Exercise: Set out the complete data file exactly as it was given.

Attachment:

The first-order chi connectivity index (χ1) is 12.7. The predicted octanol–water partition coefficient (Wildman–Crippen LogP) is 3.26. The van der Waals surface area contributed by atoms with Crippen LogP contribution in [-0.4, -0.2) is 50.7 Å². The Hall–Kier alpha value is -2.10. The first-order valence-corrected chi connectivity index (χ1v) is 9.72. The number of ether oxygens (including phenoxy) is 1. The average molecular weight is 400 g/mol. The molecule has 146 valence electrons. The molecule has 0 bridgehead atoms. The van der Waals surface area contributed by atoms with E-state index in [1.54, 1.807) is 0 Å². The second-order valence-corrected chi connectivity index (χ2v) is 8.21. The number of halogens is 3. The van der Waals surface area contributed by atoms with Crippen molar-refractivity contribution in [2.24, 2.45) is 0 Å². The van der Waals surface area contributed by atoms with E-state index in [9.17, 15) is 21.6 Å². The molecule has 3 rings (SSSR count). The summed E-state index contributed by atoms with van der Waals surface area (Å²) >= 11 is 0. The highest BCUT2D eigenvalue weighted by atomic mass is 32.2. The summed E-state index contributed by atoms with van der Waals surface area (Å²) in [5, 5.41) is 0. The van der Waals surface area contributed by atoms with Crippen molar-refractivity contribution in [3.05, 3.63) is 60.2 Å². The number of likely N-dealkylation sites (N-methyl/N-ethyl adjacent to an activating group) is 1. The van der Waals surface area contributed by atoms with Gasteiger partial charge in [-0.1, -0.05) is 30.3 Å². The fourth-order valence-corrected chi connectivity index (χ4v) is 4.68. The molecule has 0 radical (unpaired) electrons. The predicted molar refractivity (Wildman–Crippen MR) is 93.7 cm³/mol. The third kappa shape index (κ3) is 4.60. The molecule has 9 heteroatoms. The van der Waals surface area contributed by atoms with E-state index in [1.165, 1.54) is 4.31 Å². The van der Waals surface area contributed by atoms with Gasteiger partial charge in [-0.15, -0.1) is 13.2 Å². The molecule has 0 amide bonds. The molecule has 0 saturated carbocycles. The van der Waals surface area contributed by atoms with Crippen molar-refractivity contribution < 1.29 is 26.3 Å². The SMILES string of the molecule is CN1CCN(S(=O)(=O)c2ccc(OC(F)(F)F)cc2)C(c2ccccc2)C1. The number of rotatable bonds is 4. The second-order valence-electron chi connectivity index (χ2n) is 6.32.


The first-order chi connectivity index (χ1) is 12.7. The predicted octanol–water partition coefficient (Wildman–Crippen LogP) is 3.26. The van der Waals surface area contributed by atoms with Crippen LogP contribution in [-0.4, -0.2) is 50.7 Å². The Hall–Kier alpha value is -2.10. The first-order valence-corrected chi connectivity index (χ1v) is 9.72. The number of ether oxygens (including phenoxy) is 1. The average molecular weight is 400 g/mol. The molecule has 146 valence electrons. The molecule has 0 bridgehead atoms. The van der Waals surface area contributed by atoms with E-state index in [1.54, 1.807) is 0 Å². The second-order valence-corrected chi connectivity index (χ2v) is 8.21. The number of halogens is 3. The van der Waals surface area contributed by atoms with Crippen molar-refractivity contribution in [2.24, 2.45) is 0 Å². The van der Waals surface area contributed by atoms with E-state index in [9.17, 15) is 21.6 Å². The molecule has 3 rings (SSSR count). The summed E-state index contributed by atoms with van der Waals surface area (Å²) >= 11 is 0. The highest BCUT2D eigenvalue weighted by atomic mass is 32.2. The summed E-state index contributed by atoms with van der Waals surface area (Å²) in [5, 5.41) is 0. The van der Waals surface area contributed by atoms with Crippen molar-refractivity contribution in [3.05, 3.63) is 60.2 Å². The number of likely N-dealkylation sites (N-methyl/N-ethyl adjacent to an activating group) is 1. The van der Waals surface area contributed by atoms with Gasteiger partial charge in [-0.1, -0.05) is 30.3 Å². The fourth-order valence-corrected chi connectivity index (χ4v) is 4.68. The molecule has 0 radical (unpaired) electrons. The predicted molar refractivity (Wildman–Crippen MR) is 93.7 cm³/mol. The third kappa shape index (κ3) is 4.60. The molecule has 9 heteroatoms. The van der Waals surface area contributed by atoms with E-state index in [1.165, 1.54) is 4.31 Å². The van der Waals surface area contributed by atoms with Gasteiger partial charge in [-0.15, -0.1) is 13.2 Å². The molecule has 0 amide bonds. The molecule has 0 saturated carbocycles. The van der Waals surface area contributed by atoms with Crippen molar-refractivity contribution < 1.29 is 26.3 Å². The SMILES string of the molecule is CN1CCN(S(=O)(=O)c2ccc(OC(F)(F)F)cc2)C(c2ccccc2)C1. The number of rotatable bonds is 4. The second-order valence-electron chi connectivity index (χ2n) is 6.32.